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Category:    Home > Reviews > Spy > Epionage > Comedy > Burn After Reading (2008/Universal Blu-ray)

Burn After Reading (2008/Universal Blu-ray)

 

Picture: B     Sound: B     Extras: C+     Film: B-

 

 

The Spy genre is slowly working itself into the narrowest corner since the end of The Cold War, so I was intrigued when I heard The Coen Brothers were going to take it on with Burn After Reading (2008) featuring an exceptional cast and focuses on the bureaucratic side of the genre.  Robert DeNiro did just that with the more serious The Good Shepherd (reviewed elsewhere on this site) but too few of the Espionage films (including many blockbusters) have dealt with this side of things.

 

John Malkovich is an adviser to the CIA who suddenly finds himself laid off for what seems to be political reasons.  He is not having the best times of it at home with his wife (Tilda Swinton) who is having an affair and they are on their way to divorce.  In addition, she buns a disc of Top Secret information from his computer and accidentally loses it the gym.  It is then found by two goofy co-workers (Frances McDormand, Brad Pitt) who want to make money on it!

 

They meet with its original owner (Malkovich) with poor results, so they decide to try and find a way to make money on it, especially since she is furious that her HMO rejected her four elective surgeries that would make her look younger and feel better about herself.  George Clooney, Richard Jennings and J.K. Simmons also star in this comedy that is more comedy than thriller and though it can be funny and interesting, it never is fully realized, ends before it gets a chance to take off and though good, could have been richer.  Still, it is ambitious and has enough good moments to see it at least once, but it should have been longer.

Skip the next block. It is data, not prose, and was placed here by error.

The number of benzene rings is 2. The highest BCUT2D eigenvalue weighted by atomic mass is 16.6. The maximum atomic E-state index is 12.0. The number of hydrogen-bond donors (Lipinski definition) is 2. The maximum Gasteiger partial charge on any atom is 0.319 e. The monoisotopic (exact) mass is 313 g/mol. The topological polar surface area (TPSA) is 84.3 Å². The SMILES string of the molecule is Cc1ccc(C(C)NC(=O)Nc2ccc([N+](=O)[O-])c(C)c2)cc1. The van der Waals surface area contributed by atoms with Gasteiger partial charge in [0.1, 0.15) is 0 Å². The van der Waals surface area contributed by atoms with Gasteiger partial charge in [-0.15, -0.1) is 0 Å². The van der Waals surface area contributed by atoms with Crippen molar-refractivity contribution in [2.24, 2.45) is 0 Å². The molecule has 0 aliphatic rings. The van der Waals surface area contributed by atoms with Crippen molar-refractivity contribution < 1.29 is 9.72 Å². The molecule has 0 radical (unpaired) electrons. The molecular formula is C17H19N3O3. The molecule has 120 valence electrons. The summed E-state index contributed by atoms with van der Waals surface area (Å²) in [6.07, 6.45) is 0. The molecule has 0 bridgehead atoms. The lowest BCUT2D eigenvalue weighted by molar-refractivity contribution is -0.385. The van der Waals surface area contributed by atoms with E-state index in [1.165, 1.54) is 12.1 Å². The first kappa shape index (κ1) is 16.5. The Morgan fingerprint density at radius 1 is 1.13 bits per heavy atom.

The 1080p 1.85 X 1 digital High Definition image is a little grainier than expected, but the look is consistent and is the first time The Coens have worked with Director of Photography Emmanuel Lubezki, A.S.C., A.M.C., whose recent work in Children Of Men and The New World has been among his strongest.  The comic/expressionistic style of The Coen comedy approach is still here, but it is more toned down than in previous films.  It is an interesting change of pace.  The DTS HD Master Audio (MA) lossless 5.1 is well recorded, dialogue-based and has another fine score by Carter Burwell (whose been scoring Coen films since Blood Simple), so the soundfield is not expansive, but still pretty good.

 

Extras include three behind the scenes pieces on the film (Finding The Burn, DC Insiders Run Amuck and Welcome Back, George) and BD Live interactivity.  I would have liked more here, but all in all, this is not a bad release.

 

 

-   Nicholas Sheffo


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